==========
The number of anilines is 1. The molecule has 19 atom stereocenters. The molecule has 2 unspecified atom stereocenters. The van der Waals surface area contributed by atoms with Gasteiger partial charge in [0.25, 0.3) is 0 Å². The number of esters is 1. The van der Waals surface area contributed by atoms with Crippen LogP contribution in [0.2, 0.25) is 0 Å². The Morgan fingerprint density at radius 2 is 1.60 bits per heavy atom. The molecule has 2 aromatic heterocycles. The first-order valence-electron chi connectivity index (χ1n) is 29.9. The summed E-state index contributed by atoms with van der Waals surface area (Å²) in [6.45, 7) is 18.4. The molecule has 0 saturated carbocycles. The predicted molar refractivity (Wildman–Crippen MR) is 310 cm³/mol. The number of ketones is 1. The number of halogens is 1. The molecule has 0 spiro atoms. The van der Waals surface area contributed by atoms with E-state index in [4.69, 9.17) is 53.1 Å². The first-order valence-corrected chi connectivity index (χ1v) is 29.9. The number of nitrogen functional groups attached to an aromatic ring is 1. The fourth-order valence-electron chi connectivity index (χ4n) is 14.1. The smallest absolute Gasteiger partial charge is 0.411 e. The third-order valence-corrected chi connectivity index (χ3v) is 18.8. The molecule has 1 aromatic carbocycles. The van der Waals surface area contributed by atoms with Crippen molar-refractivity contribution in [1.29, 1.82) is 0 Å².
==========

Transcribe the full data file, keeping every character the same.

The number of anilines is 1. The molecule has 19 atom stereocenters. The molecule has 2 unspecified atom stereocenters. The van der Waals surface area contributed by atoms with Gasteiger partial charge in [0.25, 0.3) is 0 Å². The number of esters is 1. The van der Waals surface area contributed by atoms with Crippen LogP contribution in [0.2, 0.25) is 0 Å². The Morgan fingerprint density at radius 2 is 1.60 bits per heavy atom. The molecule has 2 aromatic heterocycles. The first-order valence-electron chi connectivity index (χ1n) is 29.9. The summed E-state index contributed by atoms with van der Waals surface area (Å²) in [6.45, 7) is 18.4. The molecule has 0 saturated carbocycles. The predicted molar refractivity (Wildman–Crippen MR) is 310 cm³/mol. The number of ketones is 1. The number of halogens is 1. The molecule has 0 spiro atoms. The van der Waals surface area contributed by atoms with E-state index in [4.69, 9.17) is 53.1 Å². The first-order valence-corrected chi connectivity index (χ1v) is 29.9. The number of nitrogen functional groups attached to an aromatic ring is 1. The fourth-order valence-electron chi connectivity index (χ4n) is 14.1. The smallest absolute Gasteiger partial charge is 0.411 e. The third-order valence-corrected chi connectivity index (χ3v) is 18.8. The molecule has 1 aromatic carbocycles. The van der Waals surface area contributed by atoms with Crippen molar-refractivity contribution in [1.29, 1.82) is 0 Å².